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YODL available again

the upgrade on YODL is now complete, and the system is available for use again

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YODL downtime thurs 16th april 2009

The digital repository will be going off line thursday afternoon for essential maintenance work.  It may reappear for brief periods during the afternoon, this will be to permit administrator testing.  Please do not try to use it during this period,  the system should be available again  on friday . There will be an update to this  blog  to confirm when work is complete.

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1) “lost and found” – more images now on YODL, 2) upgrade planned for thursdaY

We now have almost 3000 images uploaded to YODL (YOrk Digital Library). Approximately 300 newly scanned images have been added to the existing images in the History of Art collection. We have also just completed an exercise to locate and upload another three hundred or so image files which could not be included in the initial bulk upload due to mistyped file names in the original records. These have been now been hand edited, corrected and uploaded to YODL. Painstaking and fiddly work, but satisfying to get it done! We have also carried out testing of a neccesary upgrade (from Fedora 2.2.3 to Fedora 2.2.4 ) which should make the system more robust as well as fixing a known bug, and plan to apply this to the live system later this week.

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Digital Library Quick Update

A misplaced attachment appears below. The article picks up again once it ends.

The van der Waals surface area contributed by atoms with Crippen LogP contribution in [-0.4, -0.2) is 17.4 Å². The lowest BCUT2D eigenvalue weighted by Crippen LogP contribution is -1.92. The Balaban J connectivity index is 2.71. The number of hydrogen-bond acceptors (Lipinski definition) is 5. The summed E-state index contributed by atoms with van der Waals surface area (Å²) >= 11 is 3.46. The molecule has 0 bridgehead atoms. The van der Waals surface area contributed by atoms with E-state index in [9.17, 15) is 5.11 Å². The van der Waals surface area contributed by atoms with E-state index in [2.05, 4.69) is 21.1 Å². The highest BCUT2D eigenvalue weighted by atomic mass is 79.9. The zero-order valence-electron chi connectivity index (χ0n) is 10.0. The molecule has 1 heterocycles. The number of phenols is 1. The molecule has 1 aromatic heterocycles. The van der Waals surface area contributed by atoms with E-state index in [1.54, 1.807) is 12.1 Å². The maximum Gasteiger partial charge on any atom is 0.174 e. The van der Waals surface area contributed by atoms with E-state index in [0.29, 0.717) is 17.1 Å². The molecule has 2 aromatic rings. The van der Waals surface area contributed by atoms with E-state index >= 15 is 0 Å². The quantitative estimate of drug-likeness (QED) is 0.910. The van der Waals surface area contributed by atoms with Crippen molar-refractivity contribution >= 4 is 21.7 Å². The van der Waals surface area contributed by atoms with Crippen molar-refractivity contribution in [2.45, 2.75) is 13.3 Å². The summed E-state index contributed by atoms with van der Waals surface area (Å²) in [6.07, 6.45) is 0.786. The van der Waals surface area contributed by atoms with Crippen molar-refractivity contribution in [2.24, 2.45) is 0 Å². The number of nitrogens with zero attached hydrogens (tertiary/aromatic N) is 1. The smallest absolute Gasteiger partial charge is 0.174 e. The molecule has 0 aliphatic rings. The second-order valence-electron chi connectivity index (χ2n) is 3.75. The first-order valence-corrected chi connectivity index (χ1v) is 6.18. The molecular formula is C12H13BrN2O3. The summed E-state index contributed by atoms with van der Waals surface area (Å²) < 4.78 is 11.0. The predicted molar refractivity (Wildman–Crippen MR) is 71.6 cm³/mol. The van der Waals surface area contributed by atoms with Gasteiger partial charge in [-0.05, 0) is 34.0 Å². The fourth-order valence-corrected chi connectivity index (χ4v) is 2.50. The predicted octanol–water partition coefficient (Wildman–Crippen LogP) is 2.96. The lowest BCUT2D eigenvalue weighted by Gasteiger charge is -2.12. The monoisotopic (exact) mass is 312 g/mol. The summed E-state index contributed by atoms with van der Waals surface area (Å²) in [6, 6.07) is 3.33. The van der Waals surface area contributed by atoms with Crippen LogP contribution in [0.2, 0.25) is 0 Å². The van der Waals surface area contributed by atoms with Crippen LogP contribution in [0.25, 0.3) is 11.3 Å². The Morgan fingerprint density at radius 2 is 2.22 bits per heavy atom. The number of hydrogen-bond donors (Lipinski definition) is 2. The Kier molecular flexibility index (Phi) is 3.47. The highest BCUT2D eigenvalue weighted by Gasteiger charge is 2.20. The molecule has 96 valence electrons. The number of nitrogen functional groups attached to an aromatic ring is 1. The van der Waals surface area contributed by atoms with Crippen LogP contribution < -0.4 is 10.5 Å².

Last week we took a deep breath and demonstrated the Digital Library – YODL as it is now to be known (York Digital Library – geddit?) – to our pilot group of users, the academic staff in the History of Art department. I think we were all a bit nervous about what the reaction would be, but the demonstration was well attended, everyone seemed enthusiastic and the comments and suggestions made were very positive and constructive. It was a really useful experience attending this – as a technical person you always worry about producing something that is technically good but not what the users needed – and we have already had our first feedback suggestions from staff beginning to explore YODL.

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News from the Digital Library

It’s been a while since I’ve updated on the progress of our digital library project, and in particular the JISC-funded SAFIR phase which is set to complete at the end of December 2008.  Various people have been asking about the project so here’s a very quick overview of progress over the last few months.  Over the coming weeks I’ll provide some more focussed posts on different aspects of the project work.